True vector hardware tends to be expensive and at the time of writing a much more common way of increasing processing speed is to execute programs in parallel on many processors. The motivation here is that the individual processors are then "standard" and therefore cheap. However for really intensive computations, it is likely that an amalgamation of vector and parallel hardware is ideal.
1.5 Parallel processors
In this concept (of which there are many variants) there are several physically distinct processors (e.g. a few expensive ones or a lot of cheaper ones). Programs and/or data can reside on different processors which have to communicate with one another.
There are two foreseeable ways in which this communication can be organised (rather like memory management which was described earlier). Either the programmer takes control of the communication process, using a programming feature called message passing, or it is done automatically, without user control. The second strategy is of course appealing and has led to the development of "High Performance Fortran" or HPF (e.g. see Koelbel et al., 1995) which has been designed as an extension to Fortran 95. "Directives", which are treated as comments by non-HPF compilers, are inserted into the Fortran 95 programs and allow data to be mapped onto parallel processors together with the specification of the operations on such data which can be carried out in parallel. The attractive feature of this strategy is that programs are "portable", that is they can be easily transferred from computer to computer. One would also anticipate that manufacturers could produce compilers which made best use of their specific type of hardware. At the time of writing, the first implementations of HPF are just being reported.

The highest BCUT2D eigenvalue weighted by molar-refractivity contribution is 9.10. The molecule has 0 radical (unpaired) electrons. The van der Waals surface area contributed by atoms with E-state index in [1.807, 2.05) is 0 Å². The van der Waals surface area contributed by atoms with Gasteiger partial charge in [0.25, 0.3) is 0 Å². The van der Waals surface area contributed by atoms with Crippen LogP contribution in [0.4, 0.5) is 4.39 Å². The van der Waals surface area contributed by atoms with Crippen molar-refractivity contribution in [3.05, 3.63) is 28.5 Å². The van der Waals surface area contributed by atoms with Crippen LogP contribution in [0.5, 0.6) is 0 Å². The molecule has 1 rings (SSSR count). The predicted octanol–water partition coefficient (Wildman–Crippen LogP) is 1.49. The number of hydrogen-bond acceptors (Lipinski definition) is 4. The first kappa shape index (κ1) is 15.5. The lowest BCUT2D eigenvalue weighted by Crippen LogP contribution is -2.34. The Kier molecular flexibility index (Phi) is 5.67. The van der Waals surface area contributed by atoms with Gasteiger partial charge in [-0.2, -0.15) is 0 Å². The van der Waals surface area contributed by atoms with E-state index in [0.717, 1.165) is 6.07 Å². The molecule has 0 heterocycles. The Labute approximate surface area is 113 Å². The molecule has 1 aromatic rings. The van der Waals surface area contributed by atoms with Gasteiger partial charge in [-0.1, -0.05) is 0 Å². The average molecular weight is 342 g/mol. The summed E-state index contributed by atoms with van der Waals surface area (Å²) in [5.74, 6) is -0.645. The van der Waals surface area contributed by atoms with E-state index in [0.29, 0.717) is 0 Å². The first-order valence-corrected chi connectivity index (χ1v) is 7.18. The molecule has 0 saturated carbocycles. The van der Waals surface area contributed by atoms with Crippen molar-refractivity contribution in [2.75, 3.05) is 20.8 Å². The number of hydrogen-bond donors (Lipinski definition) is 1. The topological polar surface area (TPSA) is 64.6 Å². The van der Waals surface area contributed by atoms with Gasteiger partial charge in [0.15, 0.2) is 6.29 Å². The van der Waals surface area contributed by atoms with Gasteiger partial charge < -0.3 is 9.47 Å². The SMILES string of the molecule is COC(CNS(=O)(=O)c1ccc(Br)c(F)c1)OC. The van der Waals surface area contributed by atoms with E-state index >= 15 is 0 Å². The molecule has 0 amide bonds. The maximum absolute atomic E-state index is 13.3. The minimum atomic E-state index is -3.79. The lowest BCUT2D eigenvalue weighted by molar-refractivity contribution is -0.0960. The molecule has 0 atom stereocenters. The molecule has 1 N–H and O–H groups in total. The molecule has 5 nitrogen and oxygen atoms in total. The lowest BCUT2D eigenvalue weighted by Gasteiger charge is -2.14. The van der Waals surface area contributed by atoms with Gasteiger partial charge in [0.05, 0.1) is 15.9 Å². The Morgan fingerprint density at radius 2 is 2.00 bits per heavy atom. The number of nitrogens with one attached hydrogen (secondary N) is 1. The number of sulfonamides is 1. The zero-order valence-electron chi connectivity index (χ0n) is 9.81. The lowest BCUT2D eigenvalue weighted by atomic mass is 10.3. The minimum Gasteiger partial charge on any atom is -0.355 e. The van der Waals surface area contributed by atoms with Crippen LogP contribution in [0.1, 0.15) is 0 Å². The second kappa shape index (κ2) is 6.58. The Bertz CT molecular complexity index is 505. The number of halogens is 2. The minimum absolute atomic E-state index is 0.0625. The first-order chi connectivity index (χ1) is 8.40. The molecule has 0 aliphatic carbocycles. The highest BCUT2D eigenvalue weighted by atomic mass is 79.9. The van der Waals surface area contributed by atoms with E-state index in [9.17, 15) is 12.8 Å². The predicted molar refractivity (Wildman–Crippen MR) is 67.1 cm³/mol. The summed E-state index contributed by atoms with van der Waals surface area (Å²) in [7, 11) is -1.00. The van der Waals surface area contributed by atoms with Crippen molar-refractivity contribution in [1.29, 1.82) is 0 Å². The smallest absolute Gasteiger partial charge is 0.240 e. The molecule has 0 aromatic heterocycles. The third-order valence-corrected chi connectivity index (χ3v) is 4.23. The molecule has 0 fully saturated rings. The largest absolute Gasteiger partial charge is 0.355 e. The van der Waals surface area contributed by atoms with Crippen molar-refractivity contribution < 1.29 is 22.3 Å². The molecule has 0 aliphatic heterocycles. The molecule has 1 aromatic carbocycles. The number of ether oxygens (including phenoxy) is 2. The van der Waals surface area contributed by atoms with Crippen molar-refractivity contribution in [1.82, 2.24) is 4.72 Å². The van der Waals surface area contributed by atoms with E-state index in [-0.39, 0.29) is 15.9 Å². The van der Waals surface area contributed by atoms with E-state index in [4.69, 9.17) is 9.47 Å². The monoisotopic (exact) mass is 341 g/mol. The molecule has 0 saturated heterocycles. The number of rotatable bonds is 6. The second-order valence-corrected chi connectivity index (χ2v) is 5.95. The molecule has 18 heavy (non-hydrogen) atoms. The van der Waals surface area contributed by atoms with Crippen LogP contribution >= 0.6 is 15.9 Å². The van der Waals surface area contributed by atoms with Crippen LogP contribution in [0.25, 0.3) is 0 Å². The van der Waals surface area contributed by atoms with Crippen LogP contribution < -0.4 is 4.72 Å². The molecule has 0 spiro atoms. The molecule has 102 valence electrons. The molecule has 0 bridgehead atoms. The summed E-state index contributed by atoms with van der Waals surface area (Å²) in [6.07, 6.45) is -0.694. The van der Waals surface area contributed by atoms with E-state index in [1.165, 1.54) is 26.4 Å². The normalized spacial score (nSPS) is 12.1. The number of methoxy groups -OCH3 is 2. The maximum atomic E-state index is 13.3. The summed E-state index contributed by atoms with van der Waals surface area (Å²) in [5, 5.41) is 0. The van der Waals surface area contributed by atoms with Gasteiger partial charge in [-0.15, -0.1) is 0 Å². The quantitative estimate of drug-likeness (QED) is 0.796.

An alternative to HPF, involving roughly the same level of user intervention, can be used on specific hardware. Manufacturers provide "directives" which can be inserted by users in programs and implemented by the compiler to parallelise sections of the code (usually associated with DO-loops). Smith (2000) shows that this approach can be quite effective for up to a modest number of parallel processors (say 10). However such programs are not portable to other machines.
A further alternative is to use OpenMP, a portable set of directives but limited to a class of parallel machines with so-called "shared memory". Although the codes in this book have been rather successfully adapted for parallel processing using OpenMP (Pettipher and Smith, 1997) the most popular strategy applicable equally to "shared memory" and "distributed memory" systems is described in Chapter 12. The programs therein have been run successfully on clusters of PCs communicating via Ethernet and on shared and distributed memory supercomputers with their much more expensive communication systems. This strategy of message passing under programmer control is realised by MPI ("message passing interface") which is a de facto standard thereby ensuring portability (MPI Web reference, 2003).
1.6 BLAS libraries
As was mentioned earlier, programs implementing the Finite Element Method make intensive use of matrix or array structures. For example a study of any of the programs in the succeeding chapters will reveal repeated use of the subroutine MATMUL described in Section 1.9. While one might hope that the writers of compilers would implement calls to MATMUL efficiently, this turns out in practice not always to be so.
Particularly on supercomputers, an alternative is to use "BLAS" or Basic Linear Algebra Subroutine Libraries (e.g. Dongarra and Walker, 1995). There are three "levels" of BLAS subroutines involving vector-vector, matrix-vector and matrix-matrix operations respectively. To improve efficiency in large calculations, it is always worth experimenting with BLAS routines if available. The calling sequence is rather cumbersome, for example the Fortran: